Talk to the Veterans Crisis Line now
U.S. flag
An official website of the United States government

Health Services Research & Development

Go to the ORD website
Go to the QUERI website
FORUM - Translating research into quality health care for Veterans

» Back to Table of Contents


Differences in Burnout between VA Women's Health PCPs and General PCPs

Key Points


  • This article shares findings from recent research that examined differences in burn- out and intent to leave practice between Women's Health Primary Care Providers (WH-PCPs) and general Primary Care Providers (PCPs).

  • This research found that between 2017 and 2019, WH-PCPs were more likely to be burned out compared to general PCPs (55 percent vs. 46 percent) and were more likely to report burnout.

  • Literature suggests that organizational approaches are most effective at combating burnout, and that understanding the organizational drivers of burnout is key to improving provider well-being.

Burnout is high in VA primary care, affecting 45 to 55 percent of providers. High burnout can be associated with increased turnover, reduced patient safety, poorer quality of care, and worse doctor-patient relationships. Drivers of burnout in VA primary care are multifactorial, including difficulties with patient-aligned care team (PACT) model components (e.g., working with the call center),1 poor job-person fit,2 challenges with task delegation, and low levels of staffing.

Women are a numerical minority among the VA patient population, largely due to the historically low participation of women in the military. However, they are the fastest growing segment of new users, and need to be assured of access to high quality, comprehensive primary care. To address their needs, VA has mandated availability of Women’s Health Primary Care Providers (WH-PCPs) at every facility to consolidate their care among trained and proficient providers.

Over 80 percent of women Veterans receive care from WH-PCPs, and 75 percent of WH-PCPs have participated in a VA mini-residency on women’s health issues. While care provided by WH-PCPs is of higher quality and receives higher patient ratings than care provided by general PCPs, WH-PCPs face many challengesin caring for women Veterans, as they have more service-connected disabilities, use more healthcare services, and have more exposure to harassment, trauma, and violence compared to men. These unique needs, as well as the lack of specialized non-provider staff, may contribute to higher burnout among WH-PCPs. To study this issue, we examined differences in burnout and intent to leave practice between WH-PCPs and general PCPs, adjusting for provider- and facility-level characteristics.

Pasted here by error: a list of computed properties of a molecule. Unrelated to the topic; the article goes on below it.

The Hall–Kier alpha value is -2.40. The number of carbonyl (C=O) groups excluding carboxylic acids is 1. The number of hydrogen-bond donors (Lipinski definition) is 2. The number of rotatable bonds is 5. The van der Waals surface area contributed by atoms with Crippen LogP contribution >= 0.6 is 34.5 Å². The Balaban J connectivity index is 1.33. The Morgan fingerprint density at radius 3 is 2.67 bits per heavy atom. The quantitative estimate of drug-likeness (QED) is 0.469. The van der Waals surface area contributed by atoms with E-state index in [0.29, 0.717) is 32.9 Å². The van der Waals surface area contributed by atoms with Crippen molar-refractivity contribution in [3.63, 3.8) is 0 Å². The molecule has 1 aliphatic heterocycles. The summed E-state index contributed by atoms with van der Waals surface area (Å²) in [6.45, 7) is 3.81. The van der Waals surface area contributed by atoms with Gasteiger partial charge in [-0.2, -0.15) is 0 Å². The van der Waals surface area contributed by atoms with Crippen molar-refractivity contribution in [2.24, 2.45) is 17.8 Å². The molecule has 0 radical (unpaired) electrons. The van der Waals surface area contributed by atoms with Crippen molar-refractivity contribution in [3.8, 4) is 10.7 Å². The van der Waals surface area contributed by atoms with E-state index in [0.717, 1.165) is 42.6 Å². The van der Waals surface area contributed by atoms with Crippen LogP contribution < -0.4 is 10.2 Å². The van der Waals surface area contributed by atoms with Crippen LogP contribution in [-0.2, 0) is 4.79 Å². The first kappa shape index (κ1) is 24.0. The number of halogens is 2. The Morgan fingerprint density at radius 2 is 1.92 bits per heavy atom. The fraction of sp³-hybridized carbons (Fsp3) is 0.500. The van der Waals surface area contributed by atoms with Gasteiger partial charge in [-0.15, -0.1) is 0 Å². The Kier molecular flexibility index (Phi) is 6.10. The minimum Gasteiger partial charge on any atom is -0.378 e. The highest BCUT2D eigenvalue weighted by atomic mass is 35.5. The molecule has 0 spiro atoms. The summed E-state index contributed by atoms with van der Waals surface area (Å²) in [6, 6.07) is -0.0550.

Our team created a sample of PCPs (physicians, nurse practitioners, and physician assistants; including, 2,751 WH-PCPs and 5,152 general PCPs) from the 2017 to 2019 waves of theVA All Employee Survey, which recorded greater than 60 percent response rates in all three years. Respondents were considered burned out if they stated that they experienced emotional exhaustion or depersonalization once a week or more. Data on intended turnover within the next year, and the reasons for that turnover were also collected. We also obtained provider-level data on WH-PCP status, gender, race, ethnicity, length of job tenure, and supervisory role status.

We linked individual response data to the facilities where providers worked. Facility data from the VA Corporate Data Warehouse and the VA Office of Women’s Health included medical center vs. community-based outpatient clinic status, presence of a comprehensive women’s health clinic, patient visit volume, support staff per PCP, observed-to-expected panel size, average Nosos (Greek for “chronic disease”) risk adjustment score, academic affiliation, geographic region, and rurality.